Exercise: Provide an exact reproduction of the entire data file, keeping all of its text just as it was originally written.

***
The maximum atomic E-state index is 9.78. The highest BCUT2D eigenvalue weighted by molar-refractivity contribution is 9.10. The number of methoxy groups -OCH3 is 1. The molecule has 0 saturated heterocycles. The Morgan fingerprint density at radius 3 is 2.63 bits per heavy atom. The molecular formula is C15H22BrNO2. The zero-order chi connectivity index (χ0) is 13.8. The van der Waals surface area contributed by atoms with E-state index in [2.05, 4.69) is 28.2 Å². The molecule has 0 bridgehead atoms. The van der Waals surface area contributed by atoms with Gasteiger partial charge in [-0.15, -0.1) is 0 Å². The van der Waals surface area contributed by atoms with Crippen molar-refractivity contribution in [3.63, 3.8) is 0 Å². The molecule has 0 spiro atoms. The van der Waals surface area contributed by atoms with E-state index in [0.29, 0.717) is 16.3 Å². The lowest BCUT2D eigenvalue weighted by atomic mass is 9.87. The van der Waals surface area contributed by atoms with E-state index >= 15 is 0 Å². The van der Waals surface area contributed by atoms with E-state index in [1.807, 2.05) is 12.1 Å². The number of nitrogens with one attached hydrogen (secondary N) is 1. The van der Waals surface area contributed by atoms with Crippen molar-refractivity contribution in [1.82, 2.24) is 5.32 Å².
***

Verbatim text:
The maximum atomic E-state index is 9.78. The highest BCUT2D eigenvalue weighted by molar-refractivity contribution is 9.10. The number of methoxy groups -OCH3 is 1. The molecule has 0 saturated heterocycles. The Morgan fingerprint density at radius 3 is 2.63 bits per heavy atom. The molecular formula is C15H22BrNO2. The zero-order chi connectivity index (χ0) is 13.8. The van der Waals surface area contributed by atoms with E-state index in [2.05, 4.69) is 28.2 Å². The molecule has 0 bridgehead atoms. The van der Waals surface area contributed by atoms with Gasteiger partial charge in [-0.15, -0.1) is 0 Å². The van der Waals surface area contributed by atoms with Crippen molar-refractivity contribution in [3.63, 3.8) is 0 Å². The molecule has 0 spiro atoms. The van der Waals surface area contributed by atoms with E-state index in [0.29, 0.717) is 16.3 Å². The lowest BCUT2D eigenvalue weighted by atomic mass is 9.87. The van der Waals surface area contributed by atoms with E-state index >= 15 is 0 Å². The van der Waals surface area contributed by atoms with E-state index in [1.807, 2.05) is 12.1 Å². The number of nitrogens with one attached hydrogen (secondary N) is 1. The van der Waals surface area contributed by atoms with Crippen molar-refractivity contribution in [1.82, 2.24) is 5.32 Å².